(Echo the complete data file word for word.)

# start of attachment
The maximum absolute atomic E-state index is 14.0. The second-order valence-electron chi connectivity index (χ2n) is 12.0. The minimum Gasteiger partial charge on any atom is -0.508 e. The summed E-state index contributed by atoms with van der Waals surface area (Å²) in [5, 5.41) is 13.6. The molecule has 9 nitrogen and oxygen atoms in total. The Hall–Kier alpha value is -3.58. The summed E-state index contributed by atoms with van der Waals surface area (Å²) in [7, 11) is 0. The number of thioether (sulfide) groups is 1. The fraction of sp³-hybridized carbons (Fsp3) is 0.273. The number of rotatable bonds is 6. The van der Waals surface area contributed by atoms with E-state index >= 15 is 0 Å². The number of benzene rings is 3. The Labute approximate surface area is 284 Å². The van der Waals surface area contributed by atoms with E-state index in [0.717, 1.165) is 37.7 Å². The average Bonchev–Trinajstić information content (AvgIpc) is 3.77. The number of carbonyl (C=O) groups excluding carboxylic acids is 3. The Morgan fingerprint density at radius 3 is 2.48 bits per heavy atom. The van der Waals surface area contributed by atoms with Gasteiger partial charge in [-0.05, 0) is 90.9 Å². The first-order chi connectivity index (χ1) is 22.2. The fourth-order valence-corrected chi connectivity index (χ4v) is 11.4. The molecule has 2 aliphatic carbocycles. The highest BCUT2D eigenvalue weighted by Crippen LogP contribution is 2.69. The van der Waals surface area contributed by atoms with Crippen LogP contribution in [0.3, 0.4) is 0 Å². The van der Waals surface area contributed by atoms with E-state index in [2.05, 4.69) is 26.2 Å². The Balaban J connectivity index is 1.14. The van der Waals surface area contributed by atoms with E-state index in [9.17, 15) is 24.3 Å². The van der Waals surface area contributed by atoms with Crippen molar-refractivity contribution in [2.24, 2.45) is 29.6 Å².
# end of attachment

The maximum absolute atomic E-state index is 14.0. The second-order valence-electron chi connectivity index (χ2n) is 12.0. The minimum Gasteiger partial charge on any atom is -0.508 e. The summed E-state index contributed by atoms with van der Waals surface area (Å²) in [5, 5.41) is 13.6. The molecule has 9 nitrogen and oxygen atoms in total. The Hall–Kier alpha value is -3.58. The summed E-state index contributed by atoms with van der Waals surface area (Å²) in [7, 11) is 0. The number of thioether (sulfide) groups is 1. The fraction of sp³-hybridized carbons (Fsp3) is 0.273. The number of rotatable bonds is 6. The van der Waals surface area contributed by atoms with E-state index >= 15 is 0 Å². The number of benzene rings is 3. The Labute approximate surface area is 284 Å². The van der Waals surface area contributed by atoms with E-state index in [0.717, 1.165) is 37.7 Å². The average Bonchev–Trinajstić information content (AvgIpc) is 3.77. The number of carbonyl (C=O) groups excluding carboxylic acids is 3. The Morgan fingerprint density at radius 3 is 2.48 bits per heavy atom. The van der Waals surface area contributed by atoms with Gasteiger partial charge in [-0.05, 0) is 90.9 Å². The first-order chi connectivity index (χ1) is 22.2. The fourth-order valence-corrected chi connectivity index (χ4v) is 11.4. The molecule has 2 aliphatic carbocycles. The highest BCUT2D eigenvalue weighted by Crippen LogP contribution is 2.69. The van der Waals surface area contributed by atoms with Crippen LogP contribution in [0.3, 0.4) is 0 Å². The van der Waals surface area contributed by atoms with E-state index in [2.05, 4.69) is 26.2 Å². The Balaban J connectivity index is 1.14. The van der Waals surface area contributed by atoms with E-state index in [9.17, 15) is 24.3 Å². The van der Waals surface area contributed by atoms with Crippen molar-refractivity contribution in [2.24, 2.45) is 29.6 Å².